“Coffee consumption and risk of chronic diseases: changing our views”
This is the title of a recent editorial from the American Journal of Clinical Nutrition (1). There has been much chatter in the popular media about the benefits of coffee; there always is when a guilty pleasure turns out to be not so guilty. But it appears that the scientific community is also perking up – pun intended – to the health benefits of coffee.
What’s the deal with coffee and could it possibly “lower the risk of developing heart disease, asthma, gallstones, Parkinson’s disease, liver cancer and possibly colon cancer” as stated in a Globe and Mail article by Leslie Beck?
Although recently trendy in the media, research into the benefits or harmful effects of coffee has been ongoing for years and there are literally thousands of scientific articles regarding coffee and health. Initially coffee got a bad rap, although when you look critically at the research it’s a bit mystifying as to why that was. A study in the 1960s found a positive correlation between coffee intake and coronary heart disease (CHD) in males; unfortunately, the authors didn’t adjust for smoking. Studies that did adjust for smoking generally found no link between the two and the review concluded that overall there is “no association between coffee consumption and CHD” (2). There is some scientific evidence to show that coffee/caffeine can increase blood pressure immediately after consumption, especially in those who are not habituated, however, a recent meta-analysis did not find that regular coffee consumption negatively impacts blood pressure (3). Finally, at high doses caffeine can affect heart rate but even early on the data wasn’t conclusive regarding the effects of regular consumption of moderate amounts of coffee on heart rates (2).
In 2002 van Dam et al. turned everything topsy-turvy and looked at the BENEFITS of coffee consumption rather than the harmful effects: they actually found a reduction in type 2 diabetes risk (4). Subsequent studies support these initial observations, including a study published last month that looked at the association between coffee intakes and a myriad of chronic diseases in over 40,000 German participants (5). The authors collected data at baseline and 8.9 years later, and found that consuming at least 4 cups of coffee per day did not affect risk of chronic disease. It’s important to note that a cup was defined as 150 mL – not the 20 oz Starbucks – so the above findings are equivalent to 2.5 standard, 250 ml cups of coffee. Furthermore, both decaffeinated and caffeinated coffee were associated with a lower risk of type 2 diabetes, however, no effects were noticed on cardiovascular disease or risk of cancer. Note: this study looked at overall cancer risk, but the effects of coffee on cancer seem to vary by type with some reporting increases and others reductions.
There are some limitations to this study: 1) they didn’t measure coffee consumption at any other point in the study including follow-up, just baseline; and 2) they didn’t consider dietary intakes of saturated fat, cholesterol, sodium, etc. in their analysis. On the other hand, they have a large sample size (although low response rate), adequate follow-up and do control for a number of other risk factors such as smoking, alcohol and exercise. Despite the limitations, their results regarding the effects of coffee consumption on the chronic diseases are supported by others.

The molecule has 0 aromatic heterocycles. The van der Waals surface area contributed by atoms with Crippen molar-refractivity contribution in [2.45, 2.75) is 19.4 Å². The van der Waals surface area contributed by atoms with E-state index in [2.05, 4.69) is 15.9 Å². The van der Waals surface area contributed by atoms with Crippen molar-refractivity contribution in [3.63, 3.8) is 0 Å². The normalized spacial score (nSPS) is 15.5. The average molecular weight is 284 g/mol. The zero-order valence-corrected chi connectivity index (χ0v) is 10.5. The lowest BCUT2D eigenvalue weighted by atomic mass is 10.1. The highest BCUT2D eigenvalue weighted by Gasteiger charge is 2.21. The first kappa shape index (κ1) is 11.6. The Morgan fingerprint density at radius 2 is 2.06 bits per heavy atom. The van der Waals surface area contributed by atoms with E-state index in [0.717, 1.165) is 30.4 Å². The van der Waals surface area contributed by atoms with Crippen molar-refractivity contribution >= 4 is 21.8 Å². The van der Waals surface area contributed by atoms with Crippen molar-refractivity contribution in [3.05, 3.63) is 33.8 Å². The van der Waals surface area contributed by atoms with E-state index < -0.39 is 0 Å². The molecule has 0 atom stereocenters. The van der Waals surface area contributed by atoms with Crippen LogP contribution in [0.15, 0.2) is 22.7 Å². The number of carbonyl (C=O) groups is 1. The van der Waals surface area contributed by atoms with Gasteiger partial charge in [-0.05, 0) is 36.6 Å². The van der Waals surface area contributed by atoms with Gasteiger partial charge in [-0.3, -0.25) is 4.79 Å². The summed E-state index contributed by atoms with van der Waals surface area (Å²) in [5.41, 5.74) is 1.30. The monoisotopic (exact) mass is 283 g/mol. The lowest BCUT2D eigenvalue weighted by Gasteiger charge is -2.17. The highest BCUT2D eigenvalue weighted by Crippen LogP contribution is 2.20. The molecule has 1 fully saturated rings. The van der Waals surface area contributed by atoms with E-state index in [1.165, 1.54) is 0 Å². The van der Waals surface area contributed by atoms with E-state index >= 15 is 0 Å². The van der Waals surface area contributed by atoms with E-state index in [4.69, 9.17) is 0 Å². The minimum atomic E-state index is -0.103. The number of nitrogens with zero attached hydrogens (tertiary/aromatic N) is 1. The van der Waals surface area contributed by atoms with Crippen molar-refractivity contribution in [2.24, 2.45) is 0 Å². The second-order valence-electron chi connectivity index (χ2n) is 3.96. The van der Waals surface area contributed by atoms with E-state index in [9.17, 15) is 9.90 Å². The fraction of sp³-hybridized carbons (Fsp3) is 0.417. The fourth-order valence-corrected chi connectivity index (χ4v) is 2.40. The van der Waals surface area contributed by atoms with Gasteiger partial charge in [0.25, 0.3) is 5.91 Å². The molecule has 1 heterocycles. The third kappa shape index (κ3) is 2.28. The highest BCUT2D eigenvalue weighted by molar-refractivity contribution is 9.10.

Hold up before ordering your next cup of java though. There are some important points that Lopez-Garcia makes in the AJCN editorial which we should all consider:
- If you have other health problems you need to take those into consideration. There is limited research in individuals already presenting with chronic diseases.
- The way the coffee is prepared, filtered vs. non-filtered, may affect the health benefits/risks. Notably, non-filtered coffee may increase total and LDL cholesterol.
- There are a whole host of potential “other” risk factors which are not being controlled for. Epidemiological studies are inherently limited and randomized controlled trials are methodologically and ethically challenging.
- We have not discussed several other health concerns regarding coffee such as insomnia and anxiety. Just because it may improve type 2 diabetes does not mean that coffee won’t impact other yet to be identified parameters of health.
No Baloney’s advice. Seeing as the EPIC study (5) found that only 4.3% of the sample reported NOT consuming coffee, it seems that coffee will continue to be a large part of our culture. A couple of cups a day seems to be safe at the very least and possibly beneficial; interestingly, this intake still fits within Health Canada’s guidelines for caffeine.
Watch out for the extra calories in lattes and other “fancy” coffees though, and at all costs stay away from the flavours – regular and sugar-free! Finally, keep in mind that the research applies to adults not children. Please, think twice before you give your child a babyccino (yes, such a thing exists)!
- Lopez-Garcia E. Coffee consumption and risk of chronic diseases: changing our views. Am J Clin Nutr 2012 [epub ahead of print].
- Rosmarin P. Coffee and coronary heart disease: a review. Prog Cardiovasc Dis 1989; 32:239-45.
- Mesas AE, et al. The effect of coffee on blood pressure and cardiovascular disease in hypertensive individuals: a systematic review and meta-analysis. Am J Clin Nutr 2011; 94:1113-1126.
- Van Dam RM, et al. Coffee consumption and risk of type 2 diabetes mellitus. Lancet 2002; 360:1477-8.
- Floegel A. Coffee consumption and risk of chronic disease in the European Prospective Investigation into Cancer and Nutrition (EPIC) – Germany study. Am J Clin Nutr 2012 [epub ahead of print].